There are several notable issues with the CSL report on the downtown Lancaster convention center:
Page 13 notes the total amount of “sellable event space” including the part of the convention center that is controlled by the Penn Square Partners (all of the third and fourth floors, including the upper ballroom). Yet the next several pages do not include this space; it is noted on page 18 that “Data for hotel-controlled space (floors 3 and 4) was not available.” Yet Interstate Hotels and Resorts SUPPOSEDLY markets all of the meeting spaces as an “integrated facility”; it is their oft-repeated claim that the customer chooses which rooms to use. If so, how can this space – owned by the convention center, built and maintained by taxpayers, yet leased to the Penn Square Partners for next to nothing – NOT be included in determining the center’s results? Obviously a significant portion of the convention center business is being diverted (intentionally or otherwise) to the Penn Square Partners, which directly receives revenue from events booked in the convention center!
Later in the report, this split of exhibit space is again mentioned several times. Page 33 notes “Floors 3 & 4 are leased to Penn Square Partners and are not included in this analysis.” A comment at the bottom of Page 34 states “It should be noted that figures for Lancaster include floors 1 and 2 of the Convention Center. Floors 3 & 4 are leased to Penn Square Partners and are not included in this analysis.” Yet there is no mention whatsoever of the direct impact to taxpayers of this lost revenue.
Now here is where the report gets strange. The following excerpt from Page 47 is so significant that I’m going to quote it in its entirety:
“Lease Agreement between the Authority and Penn Square Partners – The amended lease dated March 27, 2007 addresses the lease terms for 14,851 square feet of meeting, ballroom and business center space leased to Penn Square Partners (PSP) by the Authority. The lease term runs for 99 years, with a base annual rent of $100.00. PSP also pays a proportionate share of Convention Center maintenance costs (7.2 percent based on current calculations).”
This sounds like the build-up to something significant. Yet the very next paragraph is clearly a cop-out:
“Given the significant costs of developing convention and hotel space, it is very common nationally for the public sector to provide financial assistance in a variety of ways, including build-out of event space for use by hotel owners/managers. The March 27, 2007 Lease Agreement appears to be consistent with this approach.”
This statement is not consistent with the critical nature of the surrounding portions of the report. Might this paragraph been edited, toned down to divert attention from the fact that this specific agreement bleeds desperately-needed revenue from the convention center – and taxpayers? It might be common “for the public sector to provide financial assistance in a variety of ways”, and IN A VACUUM this might seem to be reasonable; yet in perspective, the “private” hotel pays no real estate taxes, and nearly $45 million of the hotel’s construction was paid for directly by taxpayers. In fact, the hotel doesn’t even own its building, which is held by the Redevelopment Authority of the City of Lancaster. The total amount of taxpayer-provided financial assistance to the Penn Square Partners is clearly unreasonable, and is in no way comparable to competing facilities.
On page 7 of the “LCCCA: review of bond docs” appendix, most of the proposals would negatively impact businesses and/or taxpayers within Lancaster City, which already has the highest taxes in all of Lancaster County; any of these would only serve to drive businesses and individuals out of Lancaster City. One of these proposals is particularly noteworthy in its fallacy:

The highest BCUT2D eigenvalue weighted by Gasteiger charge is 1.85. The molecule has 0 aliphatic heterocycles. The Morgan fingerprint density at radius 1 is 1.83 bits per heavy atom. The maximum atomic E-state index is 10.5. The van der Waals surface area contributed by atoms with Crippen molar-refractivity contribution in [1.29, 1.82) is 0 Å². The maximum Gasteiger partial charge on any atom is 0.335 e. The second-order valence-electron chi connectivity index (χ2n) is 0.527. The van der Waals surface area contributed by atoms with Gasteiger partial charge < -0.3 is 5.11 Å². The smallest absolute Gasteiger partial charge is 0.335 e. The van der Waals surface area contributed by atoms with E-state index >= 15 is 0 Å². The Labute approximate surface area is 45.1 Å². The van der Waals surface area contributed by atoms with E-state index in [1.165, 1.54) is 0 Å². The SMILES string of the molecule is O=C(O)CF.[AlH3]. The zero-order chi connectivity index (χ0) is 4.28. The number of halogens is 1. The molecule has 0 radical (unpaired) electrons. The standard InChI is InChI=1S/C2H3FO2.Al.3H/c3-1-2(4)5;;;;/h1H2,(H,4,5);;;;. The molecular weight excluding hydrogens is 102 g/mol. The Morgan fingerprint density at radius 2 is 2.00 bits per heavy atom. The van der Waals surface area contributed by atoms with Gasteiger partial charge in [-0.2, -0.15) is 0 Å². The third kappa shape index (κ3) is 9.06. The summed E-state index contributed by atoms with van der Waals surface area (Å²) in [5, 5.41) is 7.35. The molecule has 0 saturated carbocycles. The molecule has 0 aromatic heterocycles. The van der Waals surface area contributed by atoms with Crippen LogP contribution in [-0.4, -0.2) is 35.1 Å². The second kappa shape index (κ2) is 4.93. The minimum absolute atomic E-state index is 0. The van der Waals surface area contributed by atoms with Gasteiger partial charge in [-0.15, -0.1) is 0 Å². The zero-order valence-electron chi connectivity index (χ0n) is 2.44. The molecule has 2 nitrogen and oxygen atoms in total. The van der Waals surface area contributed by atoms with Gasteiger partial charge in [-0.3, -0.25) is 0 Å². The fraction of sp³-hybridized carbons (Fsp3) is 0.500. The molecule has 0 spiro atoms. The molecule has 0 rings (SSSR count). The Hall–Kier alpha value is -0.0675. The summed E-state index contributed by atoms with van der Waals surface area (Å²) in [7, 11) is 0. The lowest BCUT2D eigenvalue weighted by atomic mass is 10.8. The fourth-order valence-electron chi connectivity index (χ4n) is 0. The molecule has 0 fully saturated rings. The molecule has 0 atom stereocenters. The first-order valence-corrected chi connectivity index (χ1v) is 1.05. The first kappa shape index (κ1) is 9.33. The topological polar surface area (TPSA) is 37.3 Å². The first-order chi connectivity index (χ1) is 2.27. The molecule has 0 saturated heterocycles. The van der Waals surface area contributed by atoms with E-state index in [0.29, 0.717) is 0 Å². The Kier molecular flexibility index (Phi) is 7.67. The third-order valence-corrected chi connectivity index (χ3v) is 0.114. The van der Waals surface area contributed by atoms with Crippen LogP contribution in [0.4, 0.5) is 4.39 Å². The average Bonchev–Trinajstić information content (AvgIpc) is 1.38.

“Tax Increment Financing: It is not uncommon to set in place a tax increment financing district from which various tax revenues in excess of a base collection level are contributed into a particular project, in this case the Convention Center. This concept should be considered.”
Tax Increment Financing diverts INCREASED tax revenue based on improvements made after a specific date. Base taxes remain unchanged, but taxes which are increased as a result of new construction or renovations are used to fund economic development projects. Tax Increment Financing is successfully being used to pay off loans used to create civic infrastructure on the former Armstrong site. Since northwest and north central Lancaster City is thriving, there is adequate construction and renovation going on to pave the way for new development in the former brownfield.
The reason a TIF will not work in downtown Lancaster is because there is no significant new construction or renovation going on. Had a TIF been implemented when the construction bonds were sold at the end of March 2007, tax revenue might have been collected from the new Lancaster Newspapers parking garage, the renovated buildings on East King Street, and the Subway across King St. from the Marriott Hotel. That’s all, folks! The hotel and convention center project simply has done practically nothing to spur economic development in downtown Lancaster (there is NO way the residential and commercial renovations in the 100 and 200 blocks of East King Street could even remotely be credited to either the hotel or the convention center). ALL of the remaining construction surrounding the hotel and convention center has been either non-profit or taxpayer funded. Besides, a TIF district by law cannot coexist with a LERTA (Local Economic Revitalization Tax Assistance) district, one of which has covered much of Lancaster City for many years.
The CSL report clearly avoids addressing the root causes of the convention center’s debt issues, and its recommendations suggest a naïveté that is unhelpful at best.